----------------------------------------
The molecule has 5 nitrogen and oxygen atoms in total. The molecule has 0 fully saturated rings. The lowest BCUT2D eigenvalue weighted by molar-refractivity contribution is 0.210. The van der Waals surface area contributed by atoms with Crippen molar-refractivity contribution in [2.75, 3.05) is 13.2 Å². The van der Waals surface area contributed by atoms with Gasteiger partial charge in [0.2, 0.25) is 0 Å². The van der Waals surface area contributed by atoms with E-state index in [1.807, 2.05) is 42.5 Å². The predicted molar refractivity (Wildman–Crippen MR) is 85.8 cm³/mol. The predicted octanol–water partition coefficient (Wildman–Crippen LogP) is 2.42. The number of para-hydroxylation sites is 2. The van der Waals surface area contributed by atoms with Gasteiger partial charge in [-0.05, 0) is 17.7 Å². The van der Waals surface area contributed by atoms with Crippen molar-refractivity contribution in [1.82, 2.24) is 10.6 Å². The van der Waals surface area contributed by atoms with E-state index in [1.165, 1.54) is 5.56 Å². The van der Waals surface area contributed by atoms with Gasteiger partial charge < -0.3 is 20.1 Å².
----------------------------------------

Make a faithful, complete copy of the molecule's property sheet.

The molecule has 5 nitrogen and oxygen atoms in total. The molecule has 0 fully saturated rings. The lowest BCUT2D eigenvalue weighted by molar-refractivity contribution is 0.210. The van der Waals surface area contributed by atoms with Crippen molar-refractivity contribution in [2.75, 3.05) is 13.2 Å². The van der Waals surface area contributed by atoms with Gasteiger partial charge in [0.2, 0.25) is 0 Å². The van der Waals surface area contributed by atoms with E-state index in [1.807, 2.05) is 42.5 Å². The predicted molar refractivity (Wildman–Crippen MR) is 85.8 cm³/mol. The predicted octanol–water partition coefficient (Wildman–Crippen LogP) is 2.42. The number of para-hydroxylation sites is 2. The van der Waals surface area contributed by atoms with Gasteiger partial charge in [-0.05, 0) is 17.7 Å². The van der Waals surface area contributed by atoms with Crippen molar-refractivity contribution in [1.82, 2.24) is 10.6 Å². The van der Waals surface area contributed by atoms with E-state index in [1.165, 1.54) is 5.56 Å². The van der Waals surface area contributed by atoms with Gasteiger partial charge < -0.3 is 20.1 Å².